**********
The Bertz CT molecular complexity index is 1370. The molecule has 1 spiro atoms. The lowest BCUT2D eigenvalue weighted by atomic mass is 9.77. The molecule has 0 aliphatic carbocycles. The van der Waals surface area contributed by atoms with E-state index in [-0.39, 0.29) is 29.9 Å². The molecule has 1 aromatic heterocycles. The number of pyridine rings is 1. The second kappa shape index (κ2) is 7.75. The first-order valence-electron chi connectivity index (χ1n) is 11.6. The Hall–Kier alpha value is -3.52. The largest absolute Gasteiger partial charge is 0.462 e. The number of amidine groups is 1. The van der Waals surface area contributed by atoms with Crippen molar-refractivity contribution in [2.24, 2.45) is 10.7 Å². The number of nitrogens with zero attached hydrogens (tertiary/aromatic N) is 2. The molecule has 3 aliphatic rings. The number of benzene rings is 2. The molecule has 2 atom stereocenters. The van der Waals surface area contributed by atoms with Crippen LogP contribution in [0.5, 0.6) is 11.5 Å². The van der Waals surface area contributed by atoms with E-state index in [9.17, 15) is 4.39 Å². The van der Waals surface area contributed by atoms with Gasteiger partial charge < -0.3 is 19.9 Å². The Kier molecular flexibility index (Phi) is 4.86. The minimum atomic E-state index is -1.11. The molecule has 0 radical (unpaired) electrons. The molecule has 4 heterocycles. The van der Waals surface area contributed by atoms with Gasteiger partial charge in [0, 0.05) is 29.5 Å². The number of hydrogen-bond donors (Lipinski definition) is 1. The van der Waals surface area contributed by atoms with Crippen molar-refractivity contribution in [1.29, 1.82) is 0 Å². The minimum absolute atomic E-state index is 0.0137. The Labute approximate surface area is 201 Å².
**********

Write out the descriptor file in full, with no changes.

The Bertz CT molecular complexity index is 1370. The molecule has 1 spiro atoms. The lowest BCUT2D eigenvalue weighted by atomic mass is 9.77. The molecule has 0 aliphatic carbocycles. The van der Waals surface area contributed by atoms with E-state index in [-0.39, 0.29) is 29.9 Å². The molecule has 1 aromatic heterocycles. The number of pyridine rings is 1. The second kappa shape index (κ2) is 7.75. The first-order valence-electron chi connectivity index (χ1n) is 11.6. The Hall–Kier alpha value is -3.52. The largest absolute Gasteiger partial charge is 0.462 e. The number of amidine groups is 1. The van der Waals surface area contributed by atoms with Crippen molar-refractivity contribution in [2.24, 2.45) is 10.7 Å². The number of nitrogens with zero attached hydrogens (tertiary/aromatic N) is 2. The molecule has 3 aliphatic rings. The number of benzene rings is 2. The molecule has 2 atom stereocenters. The van der Waals surface area contributed by atoms with Crippen LogP contribution in [0.5, 0.6) is 11.5 Å². The van der Waals surface area contributed by atoms with E-state index in [9.17, 15) is 4.39 Å². The van der Waals surface area contributed by atoms with Gasteiger partial charge < -0.3 is 19.9 Å². The Kier molecular flexibility index (Phi) is 4.86. The minimum atomic E-state index is -1.11. The molecule has 0 radical (unpaired) electrons. The molecule has 4 heterocycles. The van der Waals surface area contributed by atoms with Gasteiger partial charge in [0, 0.05) is 29.5 Å². The number of hydrogen-bond donors (Lipinski definition) is 1. The van der Waals surface area contributed by atoms with Crippen molar-refractivity contribution in [1.29, 1.82) is 0 Å². The minimum absolute atomic E-state index is 0.0137. The Labute approximate surface area is 201 Å².